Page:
This ancient village – dating back to well before 5,000 BC – became a beacon of affluence in the Roman era, where it was a manufacturing centre for pottery. Many Roman clay pits are still intact at the southern end of the village. Today Radlett boasts excellent transport links into the centre of London. The village is also famous for being the home of numerous celebrities past and present, including Simon Cowell and the late George Michael.

8. Gerrards Cross, Buckinghamshire: £950,138

Set in the Chiltern Hills, Gerrards Cross is one of the most sought-after postcodes in Britain. The town has a beautiful rural setting and efficient transport links. Those wishing to keep fit can take advantage of facilities for hockey, golf, squash, tennis, football, rugby and cricket.

9. Hartfield, East Sussex: £944,270

The parish of Hartfield, situated in the Weald of Sussex, has been designated as an area of outstanding natural beauty. And it shows: the parish sits alongside the beautiful, dense Ashdown Forest, a former royal hunting park centuries ago. As a result, the forest remains full of wonderful and easy-to-spot creatures, including boars and foxes. Hartfield is home to Cotchford Farm, a country retreat bought by author AA Milne in 1924. It is here that the stories of Winnie the Pooh and Christopher Robin came to life, with places such as Hundred Acre Wood, Poohsticks Bridge and Pooh Corner based on local sites, says House Beautiful magazine.

10. Brockenhurst, Hampshire: £927,614

Located within the New Forest National Park in Hampshire, Brockenhurst has a population of fewer than 4,000 and often tops the list of the most beautiful villages in England. Ponies and donkeys roam its old-world setting, yet it is just 15 miles from Southampton and boasts excellent road and rail links to London, making it a prime destination for commuters willing to travel that little bit further for the quiet life.

11. Weybridge, Surrey: £916,210

With more than 15,000 people, Weybridge is a bustling town with an extensive high street that cuts through leafy suburbs of manors and mansions. The location of the town gives its residents prime access to the wild Weybridge Heath, where numerous rare insects and birds have been recorded, and to some of the best private schools in the country, including St George’s College.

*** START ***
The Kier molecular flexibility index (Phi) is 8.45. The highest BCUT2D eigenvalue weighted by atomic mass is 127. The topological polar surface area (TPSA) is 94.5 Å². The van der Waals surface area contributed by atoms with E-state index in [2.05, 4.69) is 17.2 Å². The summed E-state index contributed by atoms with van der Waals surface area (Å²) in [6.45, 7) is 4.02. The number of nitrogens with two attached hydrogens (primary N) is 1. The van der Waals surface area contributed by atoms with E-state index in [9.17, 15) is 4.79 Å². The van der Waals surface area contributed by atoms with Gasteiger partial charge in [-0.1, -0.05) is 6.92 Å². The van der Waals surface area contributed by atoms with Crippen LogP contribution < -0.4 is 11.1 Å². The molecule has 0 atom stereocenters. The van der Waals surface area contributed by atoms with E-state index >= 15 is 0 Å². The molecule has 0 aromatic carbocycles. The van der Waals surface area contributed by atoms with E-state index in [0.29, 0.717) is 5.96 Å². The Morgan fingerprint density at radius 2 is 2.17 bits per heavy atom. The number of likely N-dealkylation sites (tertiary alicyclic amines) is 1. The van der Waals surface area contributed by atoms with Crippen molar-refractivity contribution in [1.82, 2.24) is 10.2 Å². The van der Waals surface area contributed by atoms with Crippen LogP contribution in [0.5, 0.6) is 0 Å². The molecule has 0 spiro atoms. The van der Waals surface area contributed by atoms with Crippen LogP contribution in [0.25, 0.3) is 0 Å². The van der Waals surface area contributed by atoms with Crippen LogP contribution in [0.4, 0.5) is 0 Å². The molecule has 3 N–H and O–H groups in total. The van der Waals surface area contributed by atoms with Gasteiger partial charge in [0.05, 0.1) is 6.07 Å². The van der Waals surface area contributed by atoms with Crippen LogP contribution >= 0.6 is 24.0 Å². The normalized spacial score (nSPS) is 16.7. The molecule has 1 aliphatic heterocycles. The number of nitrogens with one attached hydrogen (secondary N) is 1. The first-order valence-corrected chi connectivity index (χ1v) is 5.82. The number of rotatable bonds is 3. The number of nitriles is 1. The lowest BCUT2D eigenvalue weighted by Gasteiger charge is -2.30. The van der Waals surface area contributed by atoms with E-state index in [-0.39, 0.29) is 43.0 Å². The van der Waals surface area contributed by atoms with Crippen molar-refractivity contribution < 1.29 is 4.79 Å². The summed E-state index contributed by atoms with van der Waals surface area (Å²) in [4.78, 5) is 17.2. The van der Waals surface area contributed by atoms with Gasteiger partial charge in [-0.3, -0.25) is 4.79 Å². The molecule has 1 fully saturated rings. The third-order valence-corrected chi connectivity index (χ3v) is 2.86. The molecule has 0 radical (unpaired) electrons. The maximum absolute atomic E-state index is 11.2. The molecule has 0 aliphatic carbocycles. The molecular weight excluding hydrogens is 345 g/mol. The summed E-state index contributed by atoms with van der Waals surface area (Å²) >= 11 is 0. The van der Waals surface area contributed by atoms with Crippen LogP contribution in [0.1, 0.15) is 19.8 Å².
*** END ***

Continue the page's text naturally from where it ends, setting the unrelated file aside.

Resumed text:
12. Harpenden, Hertfordshire: £863,928
Harpenden, Hertfordshire

Despite its role as a commuter town, Harpenden has retained a charmingly bucolic feel, with small village greens and thatched-roof pubs stocked with local cask ale. The area boasts a broad range of property types, with well-maintained Victorian, Edwardian and inter-war family homes sitting alongside contemporary new-builds.

13. Ascot, Windsor and Maidenhead, Berkshire: £841,223

Boasting history ranging from prestigious horse races to the world’s oldest continuously inhabited castle, Ascot, Windsor and Maidenhead form a tri-settlement belt of high quality homes in the countryside west of London. Whether you prefer the Queen Anne Enclosure at Royal Ascot or the rich history of Windsor Castle, the towns have plenty to keep you busy - while still remaining peaceful during off season.

14. Henley-on-Thames, Oxfordshire: £840,272

The Henley Regatta has made Henley-on-Thames a household name across the world. It is also a deceptively busy little town with plenty of museums, markets and one of the oldest theatres in the country, all within a short walk of the riverfront.

15. Much Hadham, Hertfordshire: £833,750
Much Hadham, Hertfordshire (WikiCommons)

Much Hadham, one of Hertfordshire’s real beauties, offers a “traditional village vibe” and is “stupidly picturesque”, says Muddy Stilettos. It is one of the oldest villages in the county.